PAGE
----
Entries for July 2009

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With current economic conditions, companies are striving to do more with fewer resources, both human and material. So it should be no surprise that the fusion of business processes and practices is both relevant and necessary. Over the past two decades business methodologies and corporate programs have established track records that demonstrate performance and quality improvements within their organizations.

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When the first flowcharts were applied to manufacturing processes, they followed the flow of a single part through its manufacture.  They displayed, in sequence, the steps it took to make the part and they made sense.  They were easy to visualize, easy to follow, easy to work with, and they resulted in millions of dollars worth of productivity gain. 

This same concept was applied to information process charting in the 1940’s.  However, rather than following a single flow, multi-flow process charts were used.  They showed all of the records in a business process in order to make clear the exchange of information between records.  Once again the effort generated millions of dollars worth of productivity gain.

 
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From a developer's standpoint, few things are more frustrating than having to make lots of calls and research to learn what to create because the requirements are ambiguous. From an analyst's view, few things are more frustrating than having your requirements misunderstood. Yet so often, requirements are ambiguous to their readers, despite the writer's best efforts.

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A process is a series of steps completed to achieve a particular result. It is hard to imagine a process improvement effort that doesn’t start with a focus on that result with a question like “What is the purpose of this process?” - whether the customer is actually engaged or not. Sometimes we have a strong sense that our product or service is good. Sometimes we choose to “get our own house in order” before we step outside the organization. Sometimes we base the result on a prescription provided by the customer. However, sometimes, our focus may be misdirected to how we do the work without considering why it is done in the first place...particularly where slick new technologies are involved. In any case, without actually engaging the customer, we can’t really know how well the process is working to provide the customer with what the customer needs or wants.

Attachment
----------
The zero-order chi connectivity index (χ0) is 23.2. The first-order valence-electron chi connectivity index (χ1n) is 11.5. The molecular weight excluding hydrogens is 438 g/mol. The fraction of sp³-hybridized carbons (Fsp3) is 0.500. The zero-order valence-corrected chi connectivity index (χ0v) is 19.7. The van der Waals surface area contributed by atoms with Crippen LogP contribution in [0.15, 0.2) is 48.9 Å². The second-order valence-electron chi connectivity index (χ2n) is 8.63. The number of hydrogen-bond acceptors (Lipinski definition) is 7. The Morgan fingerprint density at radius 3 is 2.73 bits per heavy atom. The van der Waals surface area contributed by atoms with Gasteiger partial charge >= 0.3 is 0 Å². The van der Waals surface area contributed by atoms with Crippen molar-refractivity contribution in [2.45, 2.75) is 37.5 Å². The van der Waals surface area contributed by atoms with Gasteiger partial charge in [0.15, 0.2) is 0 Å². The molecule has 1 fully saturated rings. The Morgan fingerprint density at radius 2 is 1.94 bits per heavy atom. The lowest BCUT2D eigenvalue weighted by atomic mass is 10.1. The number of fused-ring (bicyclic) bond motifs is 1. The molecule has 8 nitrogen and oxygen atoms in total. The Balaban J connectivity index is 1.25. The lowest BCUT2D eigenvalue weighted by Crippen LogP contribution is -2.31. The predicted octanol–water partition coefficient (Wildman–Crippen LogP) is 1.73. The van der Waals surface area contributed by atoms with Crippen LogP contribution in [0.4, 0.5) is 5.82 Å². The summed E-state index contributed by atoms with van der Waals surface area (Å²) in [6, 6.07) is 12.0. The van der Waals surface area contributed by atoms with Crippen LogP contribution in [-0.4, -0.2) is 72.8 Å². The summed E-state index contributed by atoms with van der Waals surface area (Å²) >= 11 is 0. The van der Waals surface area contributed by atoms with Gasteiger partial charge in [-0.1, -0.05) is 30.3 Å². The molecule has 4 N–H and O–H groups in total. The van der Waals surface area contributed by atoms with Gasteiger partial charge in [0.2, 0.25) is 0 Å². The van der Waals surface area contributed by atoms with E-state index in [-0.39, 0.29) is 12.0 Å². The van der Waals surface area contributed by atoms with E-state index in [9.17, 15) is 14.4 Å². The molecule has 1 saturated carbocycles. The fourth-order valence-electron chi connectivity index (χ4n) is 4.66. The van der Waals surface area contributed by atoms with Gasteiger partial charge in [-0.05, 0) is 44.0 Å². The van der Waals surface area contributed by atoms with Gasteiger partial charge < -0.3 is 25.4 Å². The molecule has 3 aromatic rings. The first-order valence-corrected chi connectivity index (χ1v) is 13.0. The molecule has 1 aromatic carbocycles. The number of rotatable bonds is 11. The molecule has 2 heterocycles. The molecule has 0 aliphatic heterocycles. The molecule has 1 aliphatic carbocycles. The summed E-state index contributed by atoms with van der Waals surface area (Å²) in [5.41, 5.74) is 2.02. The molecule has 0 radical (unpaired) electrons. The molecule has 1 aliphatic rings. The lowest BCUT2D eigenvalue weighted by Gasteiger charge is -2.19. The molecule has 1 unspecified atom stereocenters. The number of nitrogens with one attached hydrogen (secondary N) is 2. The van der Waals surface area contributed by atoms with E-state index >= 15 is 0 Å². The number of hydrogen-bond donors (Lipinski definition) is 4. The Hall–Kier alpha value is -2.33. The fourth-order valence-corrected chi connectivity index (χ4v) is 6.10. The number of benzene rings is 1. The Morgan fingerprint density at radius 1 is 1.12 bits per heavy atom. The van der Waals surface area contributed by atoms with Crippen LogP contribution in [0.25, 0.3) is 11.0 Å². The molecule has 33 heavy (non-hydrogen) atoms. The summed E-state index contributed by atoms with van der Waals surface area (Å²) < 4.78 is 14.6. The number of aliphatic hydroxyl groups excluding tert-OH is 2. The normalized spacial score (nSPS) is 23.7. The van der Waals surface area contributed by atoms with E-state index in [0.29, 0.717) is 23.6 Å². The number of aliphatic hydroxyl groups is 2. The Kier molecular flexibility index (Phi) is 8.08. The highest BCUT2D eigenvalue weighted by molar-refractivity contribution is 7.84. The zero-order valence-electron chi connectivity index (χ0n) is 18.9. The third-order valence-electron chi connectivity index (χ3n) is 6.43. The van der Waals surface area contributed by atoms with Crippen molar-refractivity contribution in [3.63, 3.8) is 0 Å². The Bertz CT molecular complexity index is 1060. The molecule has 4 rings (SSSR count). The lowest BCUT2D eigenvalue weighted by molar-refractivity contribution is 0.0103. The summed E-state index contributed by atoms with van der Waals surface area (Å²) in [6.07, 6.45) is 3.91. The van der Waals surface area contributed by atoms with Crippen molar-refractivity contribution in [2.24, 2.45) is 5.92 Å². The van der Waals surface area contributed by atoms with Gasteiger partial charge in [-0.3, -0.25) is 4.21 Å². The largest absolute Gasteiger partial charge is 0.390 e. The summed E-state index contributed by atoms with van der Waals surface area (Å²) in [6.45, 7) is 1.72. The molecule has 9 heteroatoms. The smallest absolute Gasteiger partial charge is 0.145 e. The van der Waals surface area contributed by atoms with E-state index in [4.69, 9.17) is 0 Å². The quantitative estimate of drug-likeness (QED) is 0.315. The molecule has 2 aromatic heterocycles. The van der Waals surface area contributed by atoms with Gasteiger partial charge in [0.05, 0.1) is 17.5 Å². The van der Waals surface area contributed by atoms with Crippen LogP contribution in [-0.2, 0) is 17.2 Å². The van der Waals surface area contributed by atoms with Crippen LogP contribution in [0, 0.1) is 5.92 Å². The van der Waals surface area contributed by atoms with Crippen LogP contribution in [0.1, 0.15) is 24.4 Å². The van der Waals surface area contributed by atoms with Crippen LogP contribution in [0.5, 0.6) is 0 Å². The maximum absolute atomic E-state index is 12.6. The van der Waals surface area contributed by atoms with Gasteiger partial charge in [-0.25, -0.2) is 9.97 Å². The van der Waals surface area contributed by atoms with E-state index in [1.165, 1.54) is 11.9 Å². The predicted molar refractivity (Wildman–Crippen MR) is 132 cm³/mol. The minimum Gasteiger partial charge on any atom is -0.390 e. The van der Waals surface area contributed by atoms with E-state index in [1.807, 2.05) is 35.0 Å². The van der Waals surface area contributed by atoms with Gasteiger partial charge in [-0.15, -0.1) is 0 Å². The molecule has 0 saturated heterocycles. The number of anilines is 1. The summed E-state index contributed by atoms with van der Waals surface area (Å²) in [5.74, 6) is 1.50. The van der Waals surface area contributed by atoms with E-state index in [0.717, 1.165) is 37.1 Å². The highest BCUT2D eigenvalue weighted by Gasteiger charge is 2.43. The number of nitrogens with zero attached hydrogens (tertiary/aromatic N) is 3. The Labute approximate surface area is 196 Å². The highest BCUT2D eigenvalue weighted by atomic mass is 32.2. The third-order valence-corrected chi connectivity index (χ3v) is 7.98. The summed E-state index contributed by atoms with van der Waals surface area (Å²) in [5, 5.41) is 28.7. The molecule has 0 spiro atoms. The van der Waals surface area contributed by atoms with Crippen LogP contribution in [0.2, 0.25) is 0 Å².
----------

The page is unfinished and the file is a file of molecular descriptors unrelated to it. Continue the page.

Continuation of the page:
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Quality requirements contribute to the success of agile and traditional project management projects. The requirements definition process followed in a traditional project management framework and the features-based storyboarding that is typical of agile approaches are different, but they also have many similarities. The actual process used to define and gather requirements may be different, but the criteria for quality requirements remain constant. What are these similarities and differences in the process of gathering requirements? What happens to the role of the business analyst in an agile environment?

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I am not sure if there are many other fields in corporate America that require the finesse necessary to execute the professional pushback as greatly as business analysis. Just by the shear nature of what analysts do, we are constantly uncovering inefficiencies and making recommendations for improvements or enhancements. Sometimes those recommendations are system-focused but they can also be people and process focused.

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If requirements management practices were songs entering a popularity contest, requirements validation would hardly be a favorite contender. It's easy to understand why: validation is usually a tedious, time consuming task, and, as with nearly every quality control activity, it is supposed to reveal defects, going against our natural desire of being right, not making mistakes, and singing in tune.

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Agile development practices introduced, adopted and extended the XP-originated "User Story" as the primary currency for expressing application requirements within the agile enterprise. The just-in-time application of the user story simplified software development and eliminated the prior waterfall like practices of overly burdensome and overly constraining requirements specifications for agile teams.

However, as powerful as this innovative concept is, the user story by itself does not provide an adequate, nor sufficiently lean, construct for reasoning about investment, system-level requirements and acceptance testing across the larger software enterprises project team, program and portfolio organizational levels. In this whitepaper, we describe a Lean and Scalable Agile Enterprise Requirements Information Model that scales to the full needs of the largest software enterprise, while still providing a quintessentially lean and agile subset for the agile project teams that do most of the work.

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Most analysts are introduced to SOA in one of three ways; two of which are potentially painful and one of which is actually useful. I’ll let you decide which you would prefer.





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